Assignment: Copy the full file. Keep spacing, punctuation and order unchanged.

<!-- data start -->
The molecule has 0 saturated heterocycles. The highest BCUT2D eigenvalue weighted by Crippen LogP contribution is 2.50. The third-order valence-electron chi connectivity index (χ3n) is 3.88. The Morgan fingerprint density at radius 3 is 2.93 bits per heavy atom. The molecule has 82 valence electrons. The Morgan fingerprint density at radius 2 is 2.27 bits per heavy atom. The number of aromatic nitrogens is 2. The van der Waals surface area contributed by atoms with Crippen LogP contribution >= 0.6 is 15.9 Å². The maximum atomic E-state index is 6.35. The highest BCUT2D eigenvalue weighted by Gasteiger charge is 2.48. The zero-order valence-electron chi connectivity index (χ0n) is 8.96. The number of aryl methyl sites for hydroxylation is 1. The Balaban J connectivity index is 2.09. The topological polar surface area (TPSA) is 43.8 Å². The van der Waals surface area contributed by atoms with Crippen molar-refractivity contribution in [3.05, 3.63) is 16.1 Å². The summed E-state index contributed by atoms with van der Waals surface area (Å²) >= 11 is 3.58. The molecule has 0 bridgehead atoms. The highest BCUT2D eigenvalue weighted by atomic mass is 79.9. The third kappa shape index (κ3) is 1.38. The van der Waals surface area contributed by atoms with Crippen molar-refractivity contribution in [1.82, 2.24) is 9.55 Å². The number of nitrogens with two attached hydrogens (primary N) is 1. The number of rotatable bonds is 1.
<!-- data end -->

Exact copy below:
The molecule has 0 saturated heterocycles. The highest BCUT2D eigenvalue weighted by Crippen LogP contribution is 2.50. The third-order valence-electron chi connectivity index (χ3n) is 3.88. The Morgan fingerprint density at radius 3 is 2.93 bits per heavy atom. The molecule has 82 valence electrons. The Morgan fingerprint density at radius 2 is 2.27 bits per heavy atom. The number of aromatic nitrogens is 2. The van der Waals surface area contributed by atoms with Crippen LogP contribution >= 0.6 is 15.9 Å². The maximum atomic E-state index is 6.35. The highest BCUT2D eigenvalue weighted by Gasteiger charge is 2.48. The zero-order valence-electron chi connectivity index (χ0n) is 8.96. The number of aryl methyl sites for hydroxylation is 1. The Balaban J connectivity index is 2.09. The topological polar surface area (TPSA) is 43.8 Å². The van der Waals surface area contributed by atoms with Crippen molar-refractivity contribution in [3.05, 3.63) is 16.1 Å². The summed E-state index contributed by atoms with van der Waals surface area (Å²) >= 11 is 3.58. The molecule has 0 bridgehead atoms. The highest BCUT2D eigenvalue weighted by atomic mass is 79.9. The third kappa shape index (κ3) is 1.38. The van der Waals surface area contributed by atoms with Crippen molar-refractivity contribution in [1.82, 2.24) is 9.55 Å². The number of nitrogens with two attached hydrogens (primary N) is 1. The number of rotatable bonds is 1.